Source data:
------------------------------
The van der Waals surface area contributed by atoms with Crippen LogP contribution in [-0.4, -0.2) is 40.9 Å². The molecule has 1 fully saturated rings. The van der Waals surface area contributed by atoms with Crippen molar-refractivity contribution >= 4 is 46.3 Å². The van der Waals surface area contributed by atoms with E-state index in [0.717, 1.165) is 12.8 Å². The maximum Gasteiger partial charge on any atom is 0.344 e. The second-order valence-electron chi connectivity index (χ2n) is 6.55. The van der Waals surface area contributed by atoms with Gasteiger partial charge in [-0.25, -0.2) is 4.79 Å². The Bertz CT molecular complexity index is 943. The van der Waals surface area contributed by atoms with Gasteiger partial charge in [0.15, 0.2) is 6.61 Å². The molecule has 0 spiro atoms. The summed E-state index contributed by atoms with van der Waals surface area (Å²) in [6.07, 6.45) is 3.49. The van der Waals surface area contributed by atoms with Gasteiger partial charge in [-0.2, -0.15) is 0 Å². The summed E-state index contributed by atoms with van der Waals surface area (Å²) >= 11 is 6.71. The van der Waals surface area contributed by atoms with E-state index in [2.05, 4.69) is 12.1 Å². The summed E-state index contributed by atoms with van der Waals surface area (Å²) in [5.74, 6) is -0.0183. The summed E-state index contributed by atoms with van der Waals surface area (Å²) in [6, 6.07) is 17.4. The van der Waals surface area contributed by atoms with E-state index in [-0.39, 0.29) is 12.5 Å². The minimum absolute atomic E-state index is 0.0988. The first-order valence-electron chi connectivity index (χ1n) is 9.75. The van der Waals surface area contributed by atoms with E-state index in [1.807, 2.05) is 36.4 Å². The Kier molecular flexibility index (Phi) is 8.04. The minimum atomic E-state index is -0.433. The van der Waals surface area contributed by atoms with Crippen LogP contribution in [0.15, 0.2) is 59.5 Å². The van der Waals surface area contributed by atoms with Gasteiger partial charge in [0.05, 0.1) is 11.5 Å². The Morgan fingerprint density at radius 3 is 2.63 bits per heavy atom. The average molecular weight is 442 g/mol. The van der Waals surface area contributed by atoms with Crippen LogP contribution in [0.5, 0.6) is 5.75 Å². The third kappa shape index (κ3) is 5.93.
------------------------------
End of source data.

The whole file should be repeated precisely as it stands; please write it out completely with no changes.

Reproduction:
The van der Waals surface area contributed by atoms with Crippen LogP contribution in [-0.4, -0.2) is 40.9 Å². The molecule has 1 fully saturated rings. The van der Waals surface area contributed by atoms with Crippen molar-refractivity contribution >= 4 is 46.3 Å². The van der Waals surface area contributed by atoms with E-state index in [0.717, 1.165) is 12.8 Å². The maximum Gasteiger partial charge on any atom is 0.344 e. The second-order valence-electron chi connectivity index (χ2n) is 6.55. The van der Waals surface area contributed by atoms with Gasteiger partial charge in [-0.25, -0.2) is 4.79 Å². The Bertz CT molecular complexity index is 943. The van der Waals surface area contributed by atoms with Gasteiger partial charge in [0.15, 0.2) is 6.61 Å². The molecule has 0 spiro atoms. The summed E-state index contributed by atoms with van der Waals surface area (Å²) in [6.07, 6.45) is 3.49. The van der Waals surface area contributed by atoms with Gasteiger partial charge in [-0.2, -0.15) is 0 Å². The summed E-state index contributed by atoms with van der Waals surface area (Å²) >= 11 is 6.71. The van der Waals surface area contributed by atoms with E-state index in [2.05, 4.69) is 12.1 Å². The summed E-state index contributed by atoms with van der Waals surface area (Å²) in [5.74, 6) is -0.0183. The summed E-state index contributed by atoms with van der Waals surface area (Å²) in [6, 6.07) is 17.4. The van der Waals surface area contributed by atoms with E-state index in [-0.39, 0.29) is 12.5 Å². The minimum absolute atomic E-state index is 0.0988. The first-order valence-electron chi connectivity index (χ1n) is 9.75. The van der Waals surface area contributed by atoms with E-state index in [1.807, 2.05) is 36.4 Å². The Kier molecular flexibility index (Phi) is 8.04. The minimum atomic E-state index is -0.433. The van der Waals surface area contributed by atoms with Crippen LogP contribution in [0.15, 0.2) is 59.5 Å². The van der Waals surface area contributed by atoms with Gasteiger partial charge in [0.05, 0.1) is 11.5 Å². The Morgan fingerprint density at radius 3 is 2.63 bits per heavy atom. The average molecular weight is 442 g/mol. The van der Waals surface area contributed by atoms with Crippen LogP contribution in [0.5, 0.6) is 5.75 Å². The third kappa shape index (κ3) is 5.93.